Twin Towers & Peace Amulets

Five weeks is more than enough time to develop genuine friendships with my colleagues, so Tuesday was naturally an emotional tearjerker, although I didn’t shed any. After work, a few colleagues and I walked to the Jing Mei nightmarket for cheap eats and then crawled on top of monkey bars at a community playground for some girlchat until I nearly missed the last metro ride back to the Sheraton. They asked me to talk about my “Taipei Experience”—an unforgettable adventure spent with new friends in new environments.My mom, sister, and I left the Sheraton Taipei at 5am half asleep and slurring, so naturally, I fell back asleep on the plane ride to Kuala Lumpur with gum in my mouth and drool all over my facemask (and yes, I learned my feverish lesson and did actually wear a facemask). Malaysia Airlines’ gorgeous flight attendants were the first to help me formulate my most PI statement for the week: Malaysians are pale Chinese to dark Indian and everything in between. They’ve got almond-eyed Blacks to blue-eyed Asians—I just can’t describe “a typical Malaysian.”

Our taxi driver went 150km/hr at some point on the Malaysian freeway before we passed by what I swore was a KFC hotel and finally arrived at The Renaissance Hotel, just minutes after the sky began to wreak havoc. I gazed out the hotel room window and watched the rain wash clean the Twin Towers before the rhythmic drumming lulled me back to sleep.

I woke up around midnight to witness the city ablaze with lights below. Dinner consisted of overpriced room service, which landed me in the bathroom for hours on end shortly afterwards. I’m pretty sure it was the red sauce that was too “stimulating” for my intestines, but it could’ve also been the exotic fruits like rambutan and mangosteens that I had eaten in copious amounts and simply could not digest.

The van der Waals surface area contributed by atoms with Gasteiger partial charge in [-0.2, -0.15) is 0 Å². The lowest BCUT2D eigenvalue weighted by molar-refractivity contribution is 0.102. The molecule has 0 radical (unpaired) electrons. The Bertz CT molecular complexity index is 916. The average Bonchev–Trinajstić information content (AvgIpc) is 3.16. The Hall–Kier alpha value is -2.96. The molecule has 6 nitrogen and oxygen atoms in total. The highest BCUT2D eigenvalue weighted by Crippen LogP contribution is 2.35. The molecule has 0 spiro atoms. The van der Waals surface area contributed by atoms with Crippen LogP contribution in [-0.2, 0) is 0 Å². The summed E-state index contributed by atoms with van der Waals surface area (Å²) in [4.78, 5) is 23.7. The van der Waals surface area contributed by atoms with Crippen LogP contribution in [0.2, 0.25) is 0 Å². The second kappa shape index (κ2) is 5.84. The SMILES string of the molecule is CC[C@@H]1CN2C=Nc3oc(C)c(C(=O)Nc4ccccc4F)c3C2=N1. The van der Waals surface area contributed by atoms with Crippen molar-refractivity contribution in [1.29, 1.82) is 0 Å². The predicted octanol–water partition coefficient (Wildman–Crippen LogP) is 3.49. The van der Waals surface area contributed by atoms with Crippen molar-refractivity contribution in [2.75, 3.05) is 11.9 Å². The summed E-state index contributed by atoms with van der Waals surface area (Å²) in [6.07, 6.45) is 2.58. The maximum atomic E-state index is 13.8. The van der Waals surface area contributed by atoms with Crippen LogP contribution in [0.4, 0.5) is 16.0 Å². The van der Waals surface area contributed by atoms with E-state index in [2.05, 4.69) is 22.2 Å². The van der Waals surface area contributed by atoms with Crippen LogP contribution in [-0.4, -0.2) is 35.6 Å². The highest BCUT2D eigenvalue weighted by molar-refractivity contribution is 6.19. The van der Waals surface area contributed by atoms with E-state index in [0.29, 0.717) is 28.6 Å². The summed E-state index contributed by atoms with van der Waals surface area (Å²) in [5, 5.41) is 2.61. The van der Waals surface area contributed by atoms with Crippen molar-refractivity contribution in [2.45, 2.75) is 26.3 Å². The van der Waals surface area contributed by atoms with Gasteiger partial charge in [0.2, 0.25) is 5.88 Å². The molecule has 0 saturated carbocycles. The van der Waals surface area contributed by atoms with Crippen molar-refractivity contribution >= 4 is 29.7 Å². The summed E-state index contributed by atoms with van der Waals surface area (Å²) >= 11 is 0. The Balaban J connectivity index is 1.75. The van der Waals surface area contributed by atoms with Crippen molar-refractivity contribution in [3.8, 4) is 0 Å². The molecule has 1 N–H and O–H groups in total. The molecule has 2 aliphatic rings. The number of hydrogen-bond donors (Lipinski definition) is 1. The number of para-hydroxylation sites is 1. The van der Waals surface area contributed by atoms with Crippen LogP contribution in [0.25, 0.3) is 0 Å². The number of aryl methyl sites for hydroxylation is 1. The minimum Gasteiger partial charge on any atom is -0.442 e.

The next day, we walked over to the Petronas Twin Towers, where I received a peace trinket from a Buddhist monk and donated a few bucks out of good will. Consequently, my mom reprimanded me for eternity in the mall and finally wrapped up with the closing statement, “You have stupid and naïve written all over your face.”

Thanks for the peace.

A few hours later, we were back at another airport on the way to Brunei Darussalam. My mom is the type of person who will try to sneak a 1500ml bottle of water through the security check and then ask me to help her chug it all in front of the security guards…though traveling with my mom has its benefits. We are now staying at The Empire Hotel & Country Club next to the beach in Brunei. Last night, our caddy had to give way to the royal family, which was watching a movie at the club’s theater house. This morning, we had a pretty kickass continental breakfast, and why I’m still not tanning at the beach is beyond anyone’s comprehension.

Last words before I venture out to the golden and deep blues: people keep asking me “what is Brunei”, as if the name were too ambiguous to even hint at a country. According to Wikipedia, Brunei is a tiny Islamic country rich in oil and ruled by a sultan on the island of Borneo—but all you really need to know about Brunei is, the sale and public consumption of alcohol is illegal. Alas, I’m off to the shores!